The photochemical oxidation of CpW(CO)3Cl (Cp = η5-C6H5) by carbon tetrachloride and other polychlorocarbons affords CpW(CO)2Cl3. The sole photoprocess is dissociation of CO from the complex to give CpW(CO)2Cl. The major pathway of the oxidation involves the net transfer of two halogen atoms from one halocarbon molecule to the unsaturated metal complex. Pathways involving the formation of trichloromethyl radical were shown to be unimportant. In a related reaction, the photooxidation of Fe(CO)5 in carbon tetrachloride gives FeCl2, tetrachloroethylene, tar, and minor amounts of hexachloroethane. As in the CpW(CO)3Cl system, trichloromethyl radical is produced in, at most, only minor amounts. The reaction proceeds through an iron dichlorocarbene intermediate. Evidence for such an intermediate includes formation of isocyanides, phosgene, and thiophosgene when the oxidation is carried out in the presence of primary amines, dioxygen, and sulfur, respectively. In addition, tetrachloroethylene forms in neat carbon tetrachloride. Various alternative explanations for the above phenomena are considered and found unsatisfactory. The iron carbene species is proposed to arise via oxidative addition of carbon tetrachloride to photolytically generated Fe(CO)4, followed by α-chlorine elimination. Degradation of the complex can then result in either dimerization or telomerization of the dichlorocarbene moiety. The CpW(LO)3Cl system is believed to follow an analogous pathway.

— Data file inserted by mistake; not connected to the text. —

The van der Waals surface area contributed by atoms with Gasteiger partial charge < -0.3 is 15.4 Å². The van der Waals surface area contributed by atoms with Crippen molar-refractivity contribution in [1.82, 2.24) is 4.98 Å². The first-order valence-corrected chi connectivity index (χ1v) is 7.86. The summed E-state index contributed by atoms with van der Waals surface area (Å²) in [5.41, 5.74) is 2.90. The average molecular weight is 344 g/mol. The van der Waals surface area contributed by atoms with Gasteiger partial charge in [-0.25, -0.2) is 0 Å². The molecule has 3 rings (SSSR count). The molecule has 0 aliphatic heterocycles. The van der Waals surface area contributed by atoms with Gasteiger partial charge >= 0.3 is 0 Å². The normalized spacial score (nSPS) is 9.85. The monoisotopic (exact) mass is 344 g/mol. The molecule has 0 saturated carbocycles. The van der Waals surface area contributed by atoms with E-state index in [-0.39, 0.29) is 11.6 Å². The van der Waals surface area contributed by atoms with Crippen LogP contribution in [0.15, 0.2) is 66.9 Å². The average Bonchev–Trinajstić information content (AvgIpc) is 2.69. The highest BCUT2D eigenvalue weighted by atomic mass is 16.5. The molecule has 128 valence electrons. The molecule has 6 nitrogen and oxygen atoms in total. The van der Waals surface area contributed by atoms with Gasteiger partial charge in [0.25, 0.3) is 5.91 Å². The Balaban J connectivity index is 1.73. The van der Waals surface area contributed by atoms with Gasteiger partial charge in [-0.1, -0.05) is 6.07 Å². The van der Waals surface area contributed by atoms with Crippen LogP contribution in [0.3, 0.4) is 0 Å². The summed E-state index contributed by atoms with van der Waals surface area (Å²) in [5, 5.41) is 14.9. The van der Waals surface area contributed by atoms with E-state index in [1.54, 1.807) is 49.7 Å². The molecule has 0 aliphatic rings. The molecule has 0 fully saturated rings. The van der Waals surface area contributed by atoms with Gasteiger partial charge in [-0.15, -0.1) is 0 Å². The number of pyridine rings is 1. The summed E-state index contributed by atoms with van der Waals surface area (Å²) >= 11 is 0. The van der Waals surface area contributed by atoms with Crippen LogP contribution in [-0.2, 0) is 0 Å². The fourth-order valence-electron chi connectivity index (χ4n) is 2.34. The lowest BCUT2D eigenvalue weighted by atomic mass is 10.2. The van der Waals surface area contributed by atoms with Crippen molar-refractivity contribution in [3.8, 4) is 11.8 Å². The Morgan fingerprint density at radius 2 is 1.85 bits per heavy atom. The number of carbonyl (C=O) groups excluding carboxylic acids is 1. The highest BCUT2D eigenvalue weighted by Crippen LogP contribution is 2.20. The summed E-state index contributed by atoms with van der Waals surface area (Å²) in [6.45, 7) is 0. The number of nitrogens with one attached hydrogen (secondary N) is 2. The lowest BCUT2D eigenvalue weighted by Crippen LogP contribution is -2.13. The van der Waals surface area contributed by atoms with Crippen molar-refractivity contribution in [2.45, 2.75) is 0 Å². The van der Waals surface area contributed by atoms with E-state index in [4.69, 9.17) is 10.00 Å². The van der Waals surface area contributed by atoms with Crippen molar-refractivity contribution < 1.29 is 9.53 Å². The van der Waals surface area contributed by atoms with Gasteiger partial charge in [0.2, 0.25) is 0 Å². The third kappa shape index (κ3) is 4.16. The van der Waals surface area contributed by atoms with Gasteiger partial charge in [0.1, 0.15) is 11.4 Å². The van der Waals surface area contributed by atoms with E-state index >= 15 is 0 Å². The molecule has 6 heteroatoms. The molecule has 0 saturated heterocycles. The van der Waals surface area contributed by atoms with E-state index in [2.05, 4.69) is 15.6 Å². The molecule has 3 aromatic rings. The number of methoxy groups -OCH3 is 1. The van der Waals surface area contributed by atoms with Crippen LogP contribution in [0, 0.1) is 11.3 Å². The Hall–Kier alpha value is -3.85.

|Number of pages||8|
|Publication status||Published - 1984|
ASJC Scopus subject areas
- Inorganic Chemistry
- Organic Chemistry